In 2009, WordPress won the Packt best Open Source CMS Awards.[27]

In 2010, WordPress won the Hall of Fame CMS category in the 2010 Open Source Awards.[28]

In 2011, WordPress won the Open Source Web App of the Year Award at The Critters.[29][30]
Release history

Main releases of WordPress are codenamed after well-known jazz musicians, starting after version 1.0.[31]
Legend: Old version Older version, still supported Current version Future release
Version Code name Release date Notes
0.7 none 27 May 2003 Used the same file structure as its predecessor, b2/cafelog, and continued the numbering from its last release, 0.6.[32] Only 0.71-gold is available for download in the official WordPress Release Archive page.
1.2 Mingus 22 May 2004 Added support of plugins; which same identification headers are used unchanged in WordPress releases as of 2011.
1.5 Strayhorn 17 February 2005 Added a range of vital features, such as ability to manage static pages and a template/theme system. It was also equipped with a new default template (code named Kubrick)[33] designed by Michael Heilemann.
2.0 Duke 31 December 2005 Added rich editing, better administration tools, image uploading, faster posting, improved import system, fully overhauled the back end, and various improvements to plugin developers.[34]
2.1 Ella 22 January 2007 Corrected security issues, redesigned interface, enhanced editing tools (including integrated spell check and auto save), and improved content management options.[35]
2.2 Getz 16 May 2007 Added widget support for templates, updated Atom feed support, and speed optimizations.[36]
2.3 Dexter 24 September 2007 Added native tagging support, new taxonomy system for categories, and easy notification of updates, fully supports Atom 1.0, with the publishing protocol, and some much needed security fixes.[37]
2.5 Brecker 29 March 2008 Version 2.4 was skipped, so version 2.5 added two releases worth of new code. The administration interface was fully redesigned, and the WordPress website to match the new style.[38]
2.6 Tyner 15 July 2008 Added new features that made WordPress a more powerful CMS: it can now track changes to every post and page and allow easy posting from anywhere on the web.[39]
2.7 Coltrane 11 December 2008 Administration interface redesigned fully, added automatic upgrades and installing plugins, from within the administration interface.[40]
2.8 Baker 10 June 2009 Had improvements in speed, added automatic installing of themes from within administration interface, introduces the CodePress editor for syntax highlighting and a redesigned widget interface.[41]
2.9 Carmen 19 December 2009 Added global undo, built-in image editor, batch plugin updating, and many less visible tweaks.[42]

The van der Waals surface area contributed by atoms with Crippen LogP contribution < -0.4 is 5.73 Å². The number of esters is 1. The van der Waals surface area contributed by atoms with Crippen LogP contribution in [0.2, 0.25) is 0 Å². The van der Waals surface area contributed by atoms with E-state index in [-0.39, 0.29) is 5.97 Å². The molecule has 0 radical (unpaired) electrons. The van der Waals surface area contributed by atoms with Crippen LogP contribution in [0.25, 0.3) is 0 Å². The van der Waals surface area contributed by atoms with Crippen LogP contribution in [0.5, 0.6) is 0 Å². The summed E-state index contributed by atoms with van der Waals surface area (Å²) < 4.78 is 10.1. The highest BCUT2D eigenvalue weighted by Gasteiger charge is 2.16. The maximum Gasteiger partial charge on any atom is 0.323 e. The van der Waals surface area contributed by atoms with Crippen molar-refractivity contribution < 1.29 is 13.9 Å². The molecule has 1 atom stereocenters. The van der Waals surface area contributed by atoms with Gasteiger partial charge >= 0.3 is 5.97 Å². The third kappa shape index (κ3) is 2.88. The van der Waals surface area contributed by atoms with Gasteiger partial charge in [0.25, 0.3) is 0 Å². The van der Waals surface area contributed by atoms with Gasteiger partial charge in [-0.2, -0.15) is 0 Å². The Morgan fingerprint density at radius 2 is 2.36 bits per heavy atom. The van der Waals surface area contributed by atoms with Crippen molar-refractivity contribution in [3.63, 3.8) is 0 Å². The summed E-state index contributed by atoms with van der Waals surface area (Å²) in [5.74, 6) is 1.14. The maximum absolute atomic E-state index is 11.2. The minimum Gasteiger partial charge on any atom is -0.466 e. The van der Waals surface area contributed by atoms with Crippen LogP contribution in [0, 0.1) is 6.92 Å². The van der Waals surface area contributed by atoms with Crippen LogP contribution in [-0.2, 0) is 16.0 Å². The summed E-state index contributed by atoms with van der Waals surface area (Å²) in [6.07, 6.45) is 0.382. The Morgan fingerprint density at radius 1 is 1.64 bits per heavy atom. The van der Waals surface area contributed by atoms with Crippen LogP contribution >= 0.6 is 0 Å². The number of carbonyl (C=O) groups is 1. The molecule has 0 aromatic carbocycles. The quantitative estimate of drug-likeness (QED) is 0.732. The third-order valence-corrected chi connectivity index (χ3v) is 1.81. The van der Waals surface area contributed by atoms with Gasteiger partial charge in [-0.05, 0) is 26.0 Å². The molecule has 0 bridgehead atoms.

3.0 Thelonious 17 June 2010 Added a new theme application programming interfaces (API); the merge of WordPress and WordPress MU, creating the new multi-site functionality, a new default theme called “Twenty Ten” and a refreshed, lighter admin UI.[43]
3.1 Reinhardt 23 February 2011 Added the Admin Bar, which is displayed on all blog pages when an admin is logged in, and Post Format, best explained as a Tumblr like micro-blogging feature. It provides easy access to many critical functions, such as comments and updates. Includes internal linking abilities, a newly streamlined writing interface, and many other changes.[44]
3.2 Gershwin 4 July 2011 Focused on making WordPress faster and lighter. Released only four months after version 3.1, reflecting the growing speed of development in the WordPress community.
3.3 Sonny 12 December 2011 Focused on making WordPress friendlier for beginners and tablet computer users.
3.4 Green 13 June 2012 Focused on improvements to theme customization, Twitter integration and several minor changes.
3.5 Elvin 11 December 2012 Support for the Retina Display, color picker, new theme: Twenty Twelve, improved image workflow [45]
3.6 Oscar 1 August 2013[46] New theme: Twenty Thirteen ; Admin Enhancements – Post Formats UI Update, Menus UI improvements, Revisions Update, Autosave and Post Locking
3.7 Basie 24 October 2013[47] Automatically apply maintenance and security updates in the background; Stronger password recommendations; Support for automatically installing the right language files and keeping them up to date
‘3.8’ Parker 12 December 2013[48] Improved admin interface; Responsive design for mobile devices; New typography using Open Sans; Admin color schemes; Redesigned theme management interface; Simplified main dashboard; Twenty Fourteen magazine style default theme; Second release using “plugin-first development process”